Before the coronavirus pandemic, vaccine distribution and waste was a little known issue. Now it's one of the most relevant and pressing problems that world faces. Our team had noticed that government vaccine rollout plans were often vague and lacked the coordination needed to effectively distribute the vaccines. In light of this issue we created Vaccurate, a data powered vaccine distribution app which is able to effectively prioritize at risk groups to receive the vaccine.

What it does

To apply for a vaccine, an individual will enter Vaccurate and fill out a short questionnaire based off of government research and rollout plans. We will then be able to process their answers and assign weights to each response. Once the survey is done all the user needs to do is to wait for a text to be sent to them with their vaccination location and date! As a clinic, you can go into the Vaccurate clinic portal and register with us. Once registered we are able to send you a list of individuals our program deems to be the most at risk so that all doses received can be distributed effectively. Under the hood, we process your data using weights we got based off of government distribution plans and automatically plan out the distribution and also contact the users for the clinics!

How I built it

For the frontend, we drafted up a wireframe in Figma first, then used HTML, CSS, and Bootstrap to bring it to life. To store user and clinic information, we used a Firestore database. Finally, we used Heroku to host our project and Twilio to send text notifications to users.

Challenges I ran into

On the backend, it was some of our team's first time working with a Firestore database, so there was a learning curve trying to figure out how to work with it. We also ran into a lot of trouble when trying to set up a Heroku, but eventually got it running after several hours (can we get an F in chat). And although none of us thought it was a huge deal in the beginning, the time constraint of this 24 hour hackathon really caught up on us and we ran into a lot of challenges that forced us to adapt and reconstruct our idea throughout the weekend so we weren't biting off more than we could chew.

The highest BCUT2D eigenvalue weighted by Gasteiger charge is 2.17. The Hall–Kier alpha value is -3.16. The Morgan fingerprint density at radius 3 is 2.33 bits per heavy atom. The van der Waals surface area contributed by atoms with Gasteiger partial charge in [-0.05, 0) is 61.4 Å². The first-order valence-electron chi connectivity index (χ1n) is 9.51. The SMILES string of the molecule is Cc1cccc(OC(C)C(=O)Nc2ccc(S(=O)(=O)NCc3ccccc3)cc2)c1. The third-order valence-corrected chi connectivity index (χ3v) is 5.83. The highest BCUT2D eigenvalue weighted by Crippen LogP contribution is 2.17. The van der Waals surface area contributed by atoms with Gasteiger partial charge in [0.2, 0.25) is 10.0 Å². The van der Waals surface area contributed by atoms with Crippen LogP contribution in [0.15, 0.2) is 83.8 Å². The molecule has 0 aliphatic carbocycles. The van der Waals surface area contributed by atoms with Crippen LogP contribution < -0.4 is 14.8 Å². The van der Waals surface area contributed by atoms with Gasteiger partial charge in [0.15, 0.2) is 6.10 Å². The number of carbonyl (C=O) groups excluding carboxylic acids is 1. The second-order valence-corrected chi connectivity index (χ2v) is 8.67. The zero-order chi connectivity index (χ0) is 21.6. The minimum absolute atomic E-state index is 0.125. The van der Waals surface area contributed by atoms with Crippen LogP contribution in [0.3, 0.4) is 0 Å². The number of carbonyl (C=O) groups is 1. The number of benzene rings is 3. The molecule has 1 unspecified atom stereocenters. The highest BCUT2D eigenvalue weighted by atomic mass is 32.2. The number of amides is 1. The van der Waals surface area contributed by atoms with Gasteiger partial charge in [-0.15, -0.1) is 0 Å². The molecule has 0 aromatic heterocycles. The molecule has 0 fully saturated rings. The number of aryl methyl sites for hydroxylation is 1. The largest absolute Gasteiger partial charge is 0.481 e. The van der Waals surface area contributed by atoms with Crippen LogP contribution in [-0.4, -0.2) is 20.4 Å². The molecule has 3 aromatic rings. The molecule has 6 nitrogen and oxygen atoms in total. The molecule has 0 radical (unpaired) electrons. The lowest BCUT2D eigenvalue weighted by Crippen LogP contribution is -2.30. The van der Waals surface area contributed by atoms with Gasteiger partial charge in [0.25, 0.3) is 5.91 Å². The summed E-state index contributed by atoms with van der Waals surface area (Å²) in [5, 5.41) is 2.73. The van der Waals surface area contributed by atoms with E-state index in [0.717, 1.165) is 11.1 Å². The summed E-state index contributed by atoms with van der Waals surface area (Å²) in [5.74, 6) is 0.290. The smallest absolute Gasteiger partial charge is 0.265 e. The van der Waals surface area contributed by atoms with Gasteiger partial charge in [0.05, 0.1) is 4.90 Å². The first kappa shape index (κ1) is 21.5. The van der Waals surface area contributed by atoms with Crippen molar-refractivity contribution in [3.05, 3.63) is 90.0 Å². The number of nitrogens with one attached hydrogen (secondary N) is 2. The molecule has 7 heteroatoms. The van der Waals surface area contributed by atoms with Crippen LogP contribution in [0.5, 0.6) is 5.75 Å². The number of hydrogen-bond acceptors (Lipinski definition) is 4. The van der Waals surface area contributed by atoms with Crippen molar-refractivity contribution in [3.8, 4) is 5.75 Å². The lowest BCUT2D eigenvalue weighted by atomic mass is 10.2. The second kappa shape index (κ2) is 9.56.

Accomplishments that I'm proud of

Overall, we are very proud of the solution we made as we believe that with a little more polish our project has great value to the real world. Additionally, each and every member was able to explore a new language, framework, or concept in this project allowing us to learn more too while solving issues. We were really impressed by the end product especially as it was produced in this short time span as we not only learnt but immediately applied our knowledge.

What I learned

Our team was able to learn more about servers with Gradle, frontend development, connecting to databases online, and also more about how we can contribute to a global issue with a time relevant solution! We were also able to learn how to compact as much work and learning as possible into a small timespan while maintaining communications between team members.

What's next for Vaccurate

The statistics and guidelines we presented in our project were made based off of reliable online resources, however it's important that we consult an official healthcare worker to create a more accurate grading scheme and better vaccination prioritization. Additionally, we would like to add features to make the UX more accessible, such as a booking calendar for both users and clinics, and the ability to directly modify appointments on the website.

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